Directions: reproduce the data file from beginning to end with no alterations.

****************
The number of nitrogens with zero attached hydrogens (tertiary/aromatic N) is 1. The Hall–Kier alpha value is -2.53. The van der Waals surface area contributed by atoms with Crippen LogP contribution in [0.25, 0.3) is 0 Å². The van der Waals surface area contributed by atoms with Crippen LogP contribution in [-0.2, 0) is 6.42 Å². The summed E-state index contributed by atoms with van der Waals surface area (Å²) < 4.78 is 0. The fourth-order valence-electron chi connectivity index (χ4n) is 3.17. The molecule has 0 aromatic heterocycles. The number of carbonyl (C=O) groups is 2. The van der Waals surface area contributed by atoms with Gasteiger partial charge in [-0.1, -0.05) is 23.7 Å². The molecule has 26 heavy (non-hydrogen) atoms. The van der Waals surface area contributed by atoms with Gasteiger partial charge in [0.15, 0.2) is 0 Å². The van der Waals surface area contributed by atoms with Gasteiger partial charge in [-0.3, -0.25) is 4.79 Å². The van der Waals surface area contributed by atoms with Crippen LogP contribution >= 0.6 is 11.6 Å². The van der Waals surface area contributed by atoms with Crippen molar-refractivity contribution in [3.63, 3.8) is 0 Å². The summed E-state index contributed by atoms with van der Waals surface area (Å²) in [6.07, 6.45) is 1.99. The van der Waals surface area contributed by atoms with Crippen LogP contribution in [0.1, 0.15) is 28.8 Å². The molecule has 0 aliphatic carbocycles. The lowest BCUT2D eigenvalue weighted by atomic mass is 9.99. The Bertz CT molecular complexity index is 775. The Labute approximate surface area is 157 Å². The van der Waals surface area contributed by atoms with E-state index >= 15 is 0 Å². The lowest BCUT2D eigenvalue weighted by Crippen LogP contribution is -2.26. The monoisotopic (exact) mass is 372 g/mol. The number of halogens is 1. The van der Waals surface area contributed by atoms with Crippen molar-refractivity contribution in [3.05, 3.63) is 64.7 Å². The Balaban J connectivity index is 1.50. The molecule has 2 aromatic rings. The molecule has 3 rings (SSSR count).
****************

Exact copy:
The number of nitrogens with zero attached hydrogens (tertiary/aromatic N) is 1. The Hall–Kier alpha value is -2.53. The van der Waals surface area contributed by atoms with Crippen LogP contribution in [0.25, 0.3) is 0 Å². The van der Waals surface area contributed by atoms with Crippen LogP contribution in [-0.2, 0) is 6.42 Å². The summed E-state index contributed by atoms with van der Waals surface area (Å²) < 4.78 is 0. The fourth-order valence-electron chi connectivity index (χ4n) is 3.17. The molecule has 0 aromatic heterocycles. The number of carbonyl (C=O) groups is 2. The van der Waals surface area contributed by atoms with Gasteiger partial charge in [-0.1, -0.05) is 23.7 Å². The molecule has 26 heavy (non-hydrogen) atoms. The van der Waals surface area contributed by atoms with Gasteiger partial charge in [0.15, 0.2) is 0 Å². The van der Waals surface area contributed by atoms with Gasteiger partial charge in [-0.3, -0.25) is 4.79 Å². The van der Waals surface area contributed by atoms with Crippen LogP contribution >= 0.6 is 11.6 Å². The van der Waals surface area contributed by atoms with Crippen molar-refractivity contribution in [3.63, 3.8) is 0 Å². The summed E-state index contributed by atoms with van der Waals surface area (Å²) in [6.07, 6.45) is 1.99. The van der Waals surface area contributed by atoms with Crippen LogP contribution in [0.1, 0.15) is 28.8 Å². The molecule has 0 aliphatic carbocycles. The lowest BCUT2D eigenvalue weighted by atomic mass is 9.99. The Bertz CT molecular complexity index is 775. The Labute approximate surface area is 157 Å². The van der Waals surface area contributed by atoms with E-state index >= 15 is 0 Å². The lowest BCUT2D eigenvalue weighted by Crippen LogP contribution is -2.26. The monoisotopic (exact) mass is 372 g/mol. The number of halogens is 1. The van der Waals surface area contributed by atoms with Crippen molar-refractivity contribution in [3.05, 3.63) is 64.7 Å². The Balaban J connectivity index is 1.50. The molecule has 2 aromatic rings. The molecule has 3 rings (SSSR count).